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Archive for the ‘Social justice issues’ Category

Somalia Piracy in the News Again

I consider piracy to be deplorable, and yet I have to wonder why people, especially those with families dependent on them, choose such a dangerous lifestyle. Is it, for some at least, their level of despair over joblessness? I’m not alone in thinking of that possibility. One of the cures listed in the quotation below is ‘building livelihoods ashore.’

“Piracy is like an ancient disease that should be extinct in this modern world,” said Commodore Simon Ancona of the British Navy, who is currently deputy commander of Combined Maritime Forces. “The cure is difficult and requires the disruption of pirate actions, building law and order and livelihoods ashore, and making the merchant prey less vulnerable. Although there are signs of remission, I would judge the medicine will be required for some time to come.” from the August 28  NYTimes online: Piracy around Horn of Africa has plunged

As I look at the faces and body language of imprisoned pirates caught on film by  Jehad Nga for The New York Times, I see youth, hunger, belligerence, fear. I wonder what I can do in affecting a cure for piracy.

In my novel, Pieces of You, my protagonist asks the same thing after one of their corporate tankers is attacked by pirates.  What they tried worked for three years, and they were proud of helping young Somalis learn skills and pleased with organizing a large network to deter attacks. Then another of their tankers was captured.

What do you think Americans can do to cure this “ancient disease that should be extinct in this modern world?”

The Bread We Stash Belongs to the Starving

I just read Peter Singer’s essay, Famine, Affluence, and Morality. In it Singer quotes from the Decretum Gratiani: “The bread which you withhold belongs to the hungry; the clothing you shut away, to the naked; and the money you bury in the earth is the redemption and freedom of the penniless.” Singer concludes that “we would not be sacrificing anything significant if we were to continue to wear our old clothes, and give the money to famine relief. By doing so, we would be preventing another person from starving.”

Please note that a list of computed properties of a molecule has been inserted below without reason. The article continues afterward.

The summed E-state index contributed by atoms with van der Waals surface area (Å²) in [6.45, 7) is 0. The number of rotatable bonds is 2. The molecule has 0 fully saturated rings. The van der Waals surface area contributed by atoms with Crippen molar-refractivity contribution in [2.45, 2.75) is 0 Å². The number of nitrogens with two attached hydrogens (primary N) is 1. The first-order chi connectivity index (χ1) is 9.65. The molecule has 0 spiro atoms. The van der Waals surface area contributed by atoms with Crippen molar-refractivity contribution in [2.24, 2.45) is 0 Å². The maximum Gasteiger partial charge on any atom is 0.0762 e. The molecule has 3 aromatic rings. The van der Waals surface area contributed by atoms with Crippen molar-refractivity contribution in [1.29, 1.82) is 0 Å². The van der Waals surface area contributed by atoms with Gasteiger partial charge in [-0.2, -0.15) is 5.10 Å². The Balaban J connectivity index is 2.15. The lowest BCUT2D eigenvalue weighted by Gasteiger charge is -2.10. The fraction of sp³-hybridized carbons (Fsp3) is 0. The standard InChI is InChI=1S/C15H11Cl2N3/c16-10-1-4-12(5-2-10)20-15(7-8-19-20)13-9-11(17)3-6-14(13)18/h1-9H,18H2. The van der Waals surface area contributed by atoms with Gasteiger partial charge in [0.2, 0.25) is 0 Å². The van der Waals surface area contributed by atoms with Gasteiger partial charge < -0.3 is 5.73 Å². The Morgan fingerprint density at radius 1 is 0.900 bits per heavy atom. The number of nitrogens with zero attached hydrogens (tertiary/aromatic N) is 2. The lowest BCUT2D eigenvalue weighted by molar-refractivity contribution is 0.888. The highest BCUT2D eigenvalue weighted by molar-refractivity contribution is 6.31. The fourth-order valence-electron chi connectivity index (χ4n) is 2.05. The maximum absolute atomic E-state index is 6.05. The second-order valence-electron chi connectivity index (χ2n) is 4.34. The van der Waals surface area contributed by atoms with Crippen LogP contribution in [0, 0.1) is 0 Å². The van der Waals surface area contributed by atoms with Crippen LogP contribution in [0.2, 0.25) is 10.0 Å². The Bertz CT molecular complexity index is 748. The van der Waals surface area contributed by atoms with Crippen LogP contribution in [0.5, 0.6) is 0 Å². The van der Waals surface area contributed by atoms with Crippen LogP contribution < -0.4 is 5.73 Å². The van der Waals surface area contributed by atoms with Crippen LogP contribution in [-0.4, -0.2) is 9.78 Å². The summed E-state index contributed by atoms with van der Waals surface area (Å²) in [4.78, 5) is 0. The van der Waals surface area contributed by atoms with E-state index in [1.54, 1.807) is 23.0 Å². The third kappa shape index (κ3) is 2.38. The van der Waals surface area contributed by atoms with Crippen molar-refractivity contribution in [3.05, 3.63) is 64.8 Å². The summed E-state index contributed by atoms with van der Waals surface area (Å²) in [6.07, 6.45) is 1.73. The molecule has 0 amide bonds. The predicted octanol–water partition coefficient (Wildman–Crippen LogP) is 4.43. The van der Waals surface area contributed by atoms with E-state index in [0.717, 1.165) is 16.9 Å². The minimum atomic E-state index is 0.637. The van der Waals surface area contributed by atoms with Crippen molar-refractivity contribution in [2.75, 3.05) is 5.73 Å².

I have thought that just giving money, especially not at a sacrificial level, would not be making a difference. Singer suggests that is untrue.  His message haunts me when I think of my Lent “sacrifice.”  For those few weeks, I gave up buying things I could do without. The outcome was that when a friend was struggling to buy fuel, I had a few extra dollars to share. And I didn’t have to give up anything because I had not already spent the money on my own wants.

Sadly, I have reverted to buying for the few seconds of pleasure something new gives me. It’s time to go back to my Lenten practice.  Donating doesn’t mean we have to send money to an international relief fund (although Mercy Corps is one I strongly suggest when that is the plan); it does mean that our “extra dollars” will find a good home if we are sensitive to the needs around us.

If you have a good story of how sensitivity and stewardship paid off, please share with us! It may just motivate others, for as Singer wrote, “what it is possible for a man to do and what he is likely to do are both, I think, greatly influenced by what people around him are doing and expecting him to do.”

Let’s expect this of each other because it is wrong not to do so.

Songs on Social Justice Issues

Goodbye to a River by Don Henley

  The Faith by Leonard Cohen

Charter for Compassion

I added my name to the 78,506 others who have confirmed the Charter for Compassion. Will you join us? Here is the link:

Charter for Compassion

Ways to Take Back OUR Power

\”Why Growing Income Equality is Bad for America\” by Robt. Creamer, political organizer & author

How can we take back the power of the people so that our country’s laws/regulations reflect the interests of the majority rather than the richest?

1.  Become a participant in the democratic process. Here’s a way to begin: Democracy\’s Challenge: Reclaiming the Public\’s Role\”

2.  collaborate

I echo what Annabel Park, founding member of The Coffee Party says: Democracy should be a collaboration, not a fight. Democracy is a coming together to overcome the rampant greed and/or indifference that allows a few to prosper and many to  despair.  We came together in the past and turned the tide on societal evils. Our heroes were not always the recognized leaders; instead, they were people just like us. Something or someone kindled the courage in their souls and they stepped out and became a throng shouting “no more” and “we shall overcome.”
The Beatle\’s song performed by Delbert McClinton

Isn’t it time for the people to come together again?

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